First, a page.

There are many silent heroes in Pound Ridge. This week, let’s take a peek at the Pound Ridge Fire Department. Did you know that they have a Junior Corps? The objective is to stimulate interest and train qualified Pound Ridge youngsters for volunteer fire service. The group functions as a support unit to the PRFD both during and after an emergency or disaster with tasks that include establishing a fire line, packing hose, manning a hydrant, recruiting new members of the Junior Corps and taking an active role in Fire Prevention. (Under no circumstances will a Corps member enter a burning building or respond to a Hazardous Materials Call.) Members 15 years of age may not, under any circumstances respond to any alarms. Members 16 years of age may respond to an alarm at any hour of the day, with the exception of school hours. Members who are 17 years of age are considered on probation for the year pursuant to the Department bylaws. The Junior Corps also holds fund raising activities. Last summer, they completed Phase I of a town-wide community service Emergency 911 project. To maintain the response of our emergency services at an optimal level for the benefit of residences and businesses, a list list was compiled of over 500 addresses missing 911 signs. The Junior Corps is in the process of planning Phase 2 of the project. Once the ground is thawed and roads are cleared, they will make sure that property owners are aware of whether their 911 signs pose a potential problem.
"With the exception of the first Monday of the month, the PRFD Junior Corps members attend meetings and drill with us every Monday,” said Peter D'Agostino, Captain, Pound Ridge Fire Dept. and Chairman, Pound Ridge Fire Dept. Junior Corps. “The Juniors are a tremendous help during our annual inspections and parade season. I’m also very proud of the kids that are presently in the corps and have gone through our program." For more information on becoming a proud member of the Pound Ridge Fire Department Junior Corps, contact Captain D’Agostino at 764-5102.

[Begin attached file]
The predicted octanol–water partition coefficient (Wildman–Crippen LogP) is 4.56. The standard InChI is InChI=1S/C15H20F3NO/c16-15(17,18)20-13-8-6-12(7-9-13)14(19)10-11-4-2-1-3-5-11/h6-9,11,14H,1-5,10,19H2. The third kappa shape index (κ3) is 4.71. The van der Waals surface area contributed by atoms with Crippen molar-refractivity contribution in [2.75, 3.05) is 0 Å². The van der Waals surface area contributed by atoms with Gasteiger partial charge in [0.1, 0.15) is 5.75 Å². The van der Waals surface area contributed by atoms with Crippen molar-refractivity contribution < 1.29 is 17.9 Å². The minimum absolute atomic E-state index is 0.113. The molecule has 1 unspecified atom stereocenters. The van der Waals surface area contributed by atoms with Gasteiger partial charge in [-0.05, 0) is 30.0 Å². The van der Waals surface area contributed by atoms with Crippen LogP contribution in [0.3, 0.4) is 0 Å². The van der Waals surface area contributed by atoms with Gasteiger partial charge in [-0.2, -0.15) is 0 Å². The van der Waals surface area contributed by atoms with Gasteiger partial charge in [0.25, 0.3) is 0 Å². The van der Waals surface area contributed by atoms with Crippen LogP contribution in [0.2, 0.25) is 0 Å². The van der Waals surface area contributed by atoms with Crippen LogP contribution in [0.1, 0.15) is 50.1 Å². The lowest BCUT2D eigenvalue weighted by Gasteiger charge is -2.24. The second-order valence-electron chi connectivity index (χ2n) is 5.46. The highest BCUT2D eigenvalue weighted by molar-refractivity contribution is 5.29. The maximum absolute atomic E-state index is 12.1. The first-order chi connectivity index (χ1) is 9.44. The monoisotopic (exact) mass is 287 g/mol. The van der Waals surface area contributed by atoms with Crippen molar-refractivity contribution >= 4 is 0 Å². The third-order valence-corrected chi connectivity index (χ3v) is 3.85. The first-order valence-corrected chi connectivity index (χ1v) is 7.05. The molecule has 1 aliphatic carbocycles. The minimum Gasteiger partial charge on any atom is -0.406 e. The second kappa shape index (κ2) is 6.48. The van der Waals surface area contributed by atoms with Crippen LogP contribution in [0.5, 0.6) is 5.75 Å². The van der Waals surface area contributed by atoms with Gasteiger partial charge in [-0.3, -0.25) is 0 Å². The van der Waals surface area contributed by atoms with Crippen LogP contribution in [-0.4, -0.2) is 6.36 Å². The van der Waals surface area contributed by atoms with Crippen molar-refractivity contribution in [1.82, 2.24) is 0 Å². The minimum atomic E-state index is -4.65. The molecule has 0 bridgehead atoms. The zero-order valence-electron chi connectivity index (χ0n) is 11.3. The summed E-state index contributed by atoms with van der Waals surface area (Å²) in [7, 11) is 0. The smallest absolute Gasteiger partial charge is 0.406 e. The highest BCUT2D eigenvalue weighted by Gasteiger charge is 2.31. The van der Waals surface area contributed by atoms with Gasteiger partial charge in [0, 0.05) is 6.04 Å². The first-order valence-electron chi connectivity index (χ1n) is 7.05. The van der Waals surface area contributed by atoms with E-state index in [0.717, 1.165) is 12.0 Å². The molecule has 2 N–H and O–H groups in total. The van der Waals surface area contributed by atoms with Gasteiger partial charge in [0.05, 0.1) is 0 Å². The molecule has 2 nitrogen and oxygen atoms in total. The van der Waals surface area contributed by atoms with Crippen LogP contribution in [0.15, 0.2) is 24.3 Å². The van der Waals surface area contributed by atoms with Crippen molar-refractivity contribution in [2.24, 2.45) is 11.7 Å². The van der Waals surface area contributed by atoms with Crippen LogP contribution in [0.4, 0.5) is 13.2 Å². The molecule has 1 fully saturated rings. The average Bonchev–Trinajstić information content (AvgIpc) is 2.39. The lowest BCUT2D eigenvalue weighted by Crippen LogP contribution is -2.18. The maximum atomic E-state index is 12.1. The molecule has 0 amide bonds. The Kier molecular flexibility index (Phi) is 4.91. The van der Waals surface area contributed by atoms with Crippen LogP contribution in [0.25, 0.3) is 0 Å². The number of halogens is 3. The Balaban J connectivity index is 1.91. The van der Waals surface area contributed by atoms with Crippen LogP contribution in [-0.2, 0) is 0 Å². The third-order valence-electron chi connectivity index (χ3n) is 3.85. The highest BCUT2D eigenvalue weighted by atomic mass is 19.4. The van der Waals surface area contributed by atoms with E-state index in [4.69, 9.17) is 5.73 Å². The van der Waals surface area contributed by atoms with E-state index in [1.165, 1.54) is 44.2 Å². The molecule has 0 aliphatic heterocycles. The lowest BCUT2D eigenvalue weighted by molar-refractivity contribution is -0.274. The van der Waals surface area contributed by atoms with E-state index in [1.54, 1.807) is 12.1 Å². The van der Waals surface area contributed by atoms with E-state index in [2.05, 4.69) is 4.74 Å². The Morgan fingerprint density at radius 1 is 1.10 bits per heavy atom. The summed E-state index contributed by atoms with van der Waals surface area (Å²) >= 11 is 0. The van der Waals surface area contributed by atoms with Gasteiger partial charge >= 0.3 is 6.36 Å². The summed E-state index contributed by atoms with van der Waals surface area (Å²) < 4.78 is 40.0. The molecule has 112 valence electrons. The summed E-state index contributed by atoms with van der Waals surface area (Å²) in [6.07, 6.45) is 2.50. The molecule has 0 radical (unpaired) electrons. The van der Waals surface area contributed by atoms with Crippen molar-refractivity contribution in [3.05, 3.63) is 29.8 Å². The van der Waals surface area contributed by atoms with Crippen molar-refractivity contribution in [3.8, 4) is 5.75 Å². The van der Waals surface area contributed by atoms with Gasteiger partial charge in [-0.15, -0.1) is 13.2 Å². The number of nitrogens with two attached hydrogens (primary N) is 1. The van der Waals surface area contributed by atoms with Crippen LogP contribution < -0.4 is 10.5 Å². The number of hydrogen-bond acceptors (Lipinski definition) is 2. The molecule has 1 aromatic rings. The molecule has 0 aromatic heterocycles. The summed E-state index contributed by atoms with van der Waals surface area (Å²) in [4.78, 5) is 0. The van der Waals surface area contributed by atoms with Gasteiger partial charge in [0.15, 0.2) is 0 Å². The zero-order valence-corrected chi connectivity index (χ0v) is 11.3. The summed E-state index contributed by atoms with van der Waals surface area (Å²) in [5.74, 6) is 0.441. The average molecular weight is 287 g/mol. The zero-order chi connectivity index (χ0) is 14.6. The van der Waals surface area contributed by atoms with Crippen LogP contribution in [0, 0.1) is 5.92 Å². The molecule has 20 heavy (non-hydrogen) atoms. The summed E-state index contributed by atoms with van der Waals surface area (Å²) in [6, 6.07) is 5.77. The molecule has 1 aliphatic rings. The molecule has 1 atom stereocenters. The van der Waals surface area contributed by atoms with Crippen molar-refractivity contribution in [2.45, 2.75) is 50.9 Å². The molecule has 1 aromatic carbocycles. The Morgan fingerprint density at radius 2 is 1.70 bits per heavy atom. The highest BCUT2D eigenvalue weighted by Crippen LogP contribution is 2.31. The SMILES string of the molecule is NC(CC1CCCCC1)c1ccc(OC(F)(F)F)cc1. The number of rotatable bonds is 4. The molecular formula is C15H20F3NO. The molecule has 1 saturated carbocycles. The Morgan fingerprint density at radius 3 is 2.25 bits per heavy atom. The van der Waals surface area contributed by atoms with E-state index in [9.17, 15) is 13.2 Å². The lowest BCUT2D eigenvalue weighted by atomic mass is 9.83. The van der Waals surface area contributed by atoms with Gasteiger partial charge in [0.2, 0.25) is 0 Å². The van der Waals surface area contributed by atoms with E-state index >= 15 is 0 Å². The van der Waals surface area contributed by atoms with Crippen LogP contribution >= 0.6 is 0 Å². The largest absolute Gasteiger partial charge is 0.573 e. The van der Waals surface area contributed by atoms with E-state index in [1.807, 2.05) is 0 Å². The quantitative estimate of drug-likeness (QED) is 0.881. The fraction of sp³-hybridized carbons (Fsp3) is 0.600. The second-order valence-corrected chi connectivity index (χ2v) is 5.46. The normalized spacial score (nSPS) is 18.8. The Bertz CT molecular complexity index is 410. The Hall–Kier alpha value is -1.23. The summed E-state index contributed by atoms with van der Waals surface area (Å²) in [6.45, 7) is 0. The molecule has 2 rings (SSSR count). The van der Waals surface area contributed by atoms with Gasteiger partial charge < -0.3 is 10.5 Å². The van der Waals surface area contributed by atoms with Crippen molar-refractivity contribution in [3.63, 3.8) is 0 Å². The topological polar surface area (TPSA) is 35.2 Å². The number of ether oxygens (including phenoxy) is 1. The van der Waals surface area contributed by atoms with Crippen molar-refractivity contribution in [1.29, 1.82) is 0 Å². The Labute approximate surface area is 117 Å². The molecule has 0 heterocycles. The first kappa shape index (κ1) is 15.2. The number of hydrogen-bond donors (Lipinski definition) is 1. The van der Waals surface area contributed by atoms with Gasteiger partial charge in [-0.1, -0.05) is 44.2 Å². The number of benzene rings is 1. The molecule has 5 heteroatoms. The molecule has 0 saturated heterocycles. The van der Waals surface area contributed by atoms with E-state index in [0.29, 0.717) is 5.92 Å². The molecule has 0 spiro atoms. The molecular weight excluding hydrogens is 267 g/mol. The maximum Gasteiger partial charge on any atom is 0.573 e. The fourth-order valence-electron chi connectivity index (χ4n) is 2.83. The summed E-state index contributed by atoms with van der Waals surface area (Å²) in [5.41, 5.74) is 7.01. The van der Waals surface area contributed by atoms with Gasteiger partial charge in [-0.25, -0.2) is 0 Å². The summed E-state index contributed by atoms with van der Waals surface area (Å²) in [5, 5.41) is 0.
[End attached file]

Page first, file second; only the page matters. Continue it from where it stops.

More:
Kindergartners through fifth graders at Pound Ridge Elementary School will be eating their peas and carrots, oranges and apples as they participate in “No Junk Food Week” (March 14-20). The initiative is sponsored by the Westchester County Department of Health to promote healthy eating by kids. Organized by the PRES PTA Health and Safety Committee, students are encouraged to eat five fruits and vegetables a day and to use track charts to record the produce they have consumed by color category. To further motivate the students, School Principal Peter Politi will announce over the school intercom the colorful fruits and vegetables that he has eaten that day. Three cheers to the PRES PTA for supporting initiatives that promote good health and encourage students to ditch the candy, chips, soda and other empty cals.
Speaking of PRES, it was a pleasure talking to the 5th graders about my book, “Pound Ridge Past: Remembrances of Our Townsfolk.” Although it sold out a few years ago, speaking with students is an opportunity to share the recollections of townsfolk from 1920-1970 and tell what life was like here in the 20th century. By sharing stories of our towns’ elders, we keep alive the rich heritage of our beloved Pound Ridge.
Have you heard about the new chanteuse in town? Zoë Jobe, who is 16, recently appeared at the Towne Crier, in Pawling, N.Y., to perform one of her songs solo on guitar. Although she started playing piano at 8, when she was in eighth grade, Matt Vanacoro, her music tech teacher at Fox Lane Middle School decided to put her in his advanced guitar class. “I had never played before, so started teaching myself. I was absolutely awful at first but I guess I caught on,” Zoë told “Talk of the Town.” Her influences are everything from jazz, classic rock, reggae to country. “I've always loved the Towne Crier so it was awesome to get a chance to perform there. It was also great to see so many people who came out to listen. Their support for my music is amazing.” She will soon be in the studio to start recording a few tracks that will eventually be available for all to here. We admire Zoë’s dedication to her art. We also love how her name isn't just "Zoe" but rather “Zoë” with an umlaut. Very cool.